High-mass, four-planet configurations for HR 8799: constraining the orbital inclination and age of the system.
SUDOL J.J. and HAGHIGHIPOUR N.
Abstract (from CDS):
Debates regarding the age and inclination of the planetary system orbiting HR 8799, and the release of additional astrometric data following the discovery of the fourth planet, prompted us to examine the possibility of constraining these two quantities by studying the long-term stability of this system at different orbital inclinations and in its high-mass configuration (7-10-10-10 MJup). We carried out ∼1.5 million N-body integrations for different combinations of orbital elements of the four planets. The most dynamically stable combinations survived less than ∼5 Myr at inclinations of 0° and 13°, and 41, 46, and 31 Myr at 18°, 23°, and 30°, respectively. Given such short lifetimes and the location of the system on the age-luminosity diagram for low-mass objects, the most reasonable conclusion of our study is that the planetary masses are less than 7-10-10-10 MJup and the system is quite young. Two trends to note from our work are as follows. (1) In the most stable systems, the higher the inclination, the more the coordinates for planets b and c diverge from the oldest archival astrometric data (released after we completed our N-body integrations), suggesting that either these planets are in eccentric orbits or have lower orbital inclinations than that of planet d. (2) The most stable systems place planet e closer to the central star than is observed, supporting the conclusion that the planets are more massive and the system is young. We present the details of our simulations and discuss the implications of the results.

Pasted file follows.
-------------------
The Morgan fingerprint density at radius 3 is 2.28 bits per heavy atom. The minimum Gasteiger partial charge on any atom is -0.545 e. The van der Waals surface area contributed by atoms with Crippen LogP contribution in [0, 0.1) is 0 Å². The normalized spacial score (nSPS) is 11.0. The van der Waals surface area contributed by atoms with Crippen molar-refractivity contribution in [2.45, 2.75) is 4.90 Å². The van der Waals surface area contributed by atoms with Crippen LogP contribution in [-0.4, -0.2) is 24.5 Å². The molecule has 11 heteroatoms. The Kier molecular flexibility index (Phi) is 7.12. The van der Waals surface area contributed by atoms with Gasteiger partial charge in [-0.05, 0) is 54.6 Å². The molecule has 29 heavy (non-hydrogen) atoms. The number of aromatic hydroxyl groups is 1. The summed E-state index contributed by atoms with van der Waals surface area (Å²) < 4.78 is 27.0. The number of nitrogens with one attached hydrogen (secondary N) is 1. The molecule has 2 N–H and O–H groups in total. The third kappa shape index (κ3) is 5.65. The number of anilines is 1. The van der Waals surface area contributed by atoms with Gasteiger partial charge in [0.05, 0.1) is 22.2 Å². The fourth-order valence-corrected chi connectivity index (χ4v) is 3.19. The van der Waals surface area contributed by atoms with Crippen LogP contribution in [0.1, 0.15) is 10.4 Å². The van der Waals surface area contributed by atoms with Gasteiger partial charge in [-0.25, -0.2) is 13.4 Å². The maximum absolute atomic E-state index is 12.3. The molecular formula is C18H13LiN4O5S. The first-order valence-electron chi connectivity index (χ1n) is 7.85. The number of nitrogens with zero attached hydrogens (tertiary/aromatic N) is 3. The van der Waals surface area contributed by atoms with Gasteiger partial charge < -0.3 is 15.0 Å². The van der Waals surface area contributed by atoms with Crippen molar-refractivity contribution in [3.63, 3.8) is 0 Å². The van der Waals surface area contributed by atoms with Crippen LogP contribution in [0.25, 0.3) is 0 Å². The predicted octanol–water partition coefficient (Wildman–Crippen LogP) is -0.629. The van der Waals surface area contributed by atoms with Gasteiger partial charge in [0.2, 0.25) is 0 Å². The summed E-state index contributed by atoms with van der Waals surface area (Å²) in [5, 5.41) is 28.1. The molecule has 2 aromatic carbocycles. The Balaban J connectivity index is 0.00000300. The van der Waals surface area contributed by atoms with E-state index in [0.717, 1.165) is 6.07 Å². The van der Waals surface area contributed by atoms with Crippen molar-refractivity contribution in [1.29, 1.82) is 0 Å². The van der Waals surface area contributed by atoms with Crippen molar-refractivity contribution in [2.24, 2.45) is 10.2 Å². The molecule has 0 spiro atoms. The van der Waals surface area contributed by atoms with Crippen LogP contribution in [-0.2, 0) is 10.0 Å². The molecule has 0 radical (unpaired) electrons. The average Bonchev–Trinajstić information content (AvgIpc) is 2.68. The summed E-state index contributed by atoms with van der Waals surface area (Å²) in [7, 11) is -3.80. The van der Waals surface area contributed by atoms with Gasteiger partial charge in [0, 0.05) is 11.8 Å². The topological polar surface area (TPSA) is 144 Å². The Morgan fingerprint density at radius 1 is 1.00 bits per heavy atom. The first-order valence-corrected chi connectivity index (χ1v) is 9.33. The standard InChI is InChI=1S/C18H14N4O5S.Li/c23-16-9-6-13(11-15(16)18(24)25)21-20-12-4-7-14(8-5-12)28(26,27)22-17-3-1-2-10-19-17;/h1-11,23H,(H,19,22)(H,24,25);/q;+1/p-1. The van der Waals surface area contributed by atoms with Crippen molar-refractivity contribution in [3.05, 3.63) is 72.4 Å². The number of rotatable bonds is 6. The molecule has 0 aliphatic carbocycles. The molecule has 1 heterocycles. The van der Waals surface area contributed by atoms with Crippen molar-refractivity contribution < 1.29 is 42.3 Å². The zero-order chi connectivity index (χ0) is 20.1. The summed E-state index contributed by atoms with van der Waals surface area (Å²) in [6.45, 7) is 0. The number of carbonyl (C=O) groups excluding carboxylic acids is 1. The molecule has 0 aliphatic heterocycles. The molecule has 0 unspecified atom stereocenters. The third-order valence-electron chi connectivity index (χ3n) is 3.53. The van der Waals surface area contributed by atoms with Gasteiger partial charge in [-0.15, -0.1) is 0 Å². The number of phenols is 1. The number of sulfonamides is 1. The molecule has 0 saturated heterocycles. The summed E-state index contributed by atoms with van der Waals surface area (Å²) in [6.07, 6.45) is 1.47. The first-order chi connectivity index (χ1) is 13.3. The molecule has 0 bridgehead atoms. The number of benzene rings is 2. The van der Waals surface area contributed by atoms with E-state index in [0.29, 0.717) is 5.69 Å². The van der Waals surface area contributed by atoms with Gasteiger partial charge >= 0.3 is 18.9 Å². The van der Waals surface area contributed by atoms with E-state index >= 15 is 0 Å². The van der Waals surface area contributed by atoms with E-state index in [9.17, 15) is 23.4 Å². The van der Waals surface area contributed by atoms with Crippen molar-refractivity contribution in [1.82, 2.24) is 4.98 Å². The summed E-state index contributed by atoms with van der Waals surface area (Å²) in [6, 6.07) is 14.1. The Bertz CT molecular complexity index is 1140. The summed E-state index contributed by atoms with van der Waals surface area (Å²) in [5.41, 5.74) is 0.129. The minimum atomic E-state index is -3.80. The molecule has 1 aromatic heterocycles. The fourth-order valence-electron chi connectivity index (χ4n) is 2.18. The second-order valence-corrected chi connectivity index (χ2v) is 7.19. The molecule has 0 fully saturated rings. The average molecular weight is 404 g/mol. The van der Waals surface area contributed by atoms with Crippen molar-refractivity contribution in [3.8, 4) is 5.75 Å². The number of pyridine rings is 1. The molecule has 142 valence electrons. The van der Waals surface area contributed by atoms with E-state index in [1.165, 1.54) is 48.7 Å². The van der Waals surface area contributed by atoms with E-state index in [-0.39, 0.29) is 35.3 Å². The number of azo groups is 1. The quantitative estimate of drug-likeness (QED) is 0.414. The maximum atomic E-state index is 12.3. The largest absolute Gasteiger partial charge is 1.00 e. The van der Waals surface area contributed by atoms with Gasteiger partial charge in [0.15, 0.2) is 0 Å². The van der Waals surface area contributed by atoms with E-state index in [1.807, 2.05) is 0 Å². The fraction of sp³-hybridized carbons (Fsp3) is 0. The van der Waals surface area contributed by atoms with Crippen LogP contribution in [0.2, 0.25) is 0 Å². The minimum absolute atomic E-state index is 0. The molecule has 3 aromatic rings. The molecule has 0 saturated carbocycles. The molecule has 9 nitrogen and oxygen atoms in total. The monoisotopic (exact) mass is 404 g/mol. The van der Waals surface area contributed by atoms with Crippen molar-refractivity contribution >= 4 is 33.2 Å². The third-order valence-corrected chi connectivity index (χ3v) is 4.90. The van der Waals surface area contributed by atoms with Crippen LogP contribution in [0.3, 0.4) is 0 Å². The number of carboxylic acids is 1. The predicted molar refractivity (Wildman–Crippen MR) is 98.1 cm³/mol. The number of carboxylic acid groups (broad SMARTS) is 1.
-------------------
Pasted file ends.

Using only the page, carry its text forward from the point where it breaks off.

planets and satellites: dynamical evolution and stability - stars: individual: HR 8799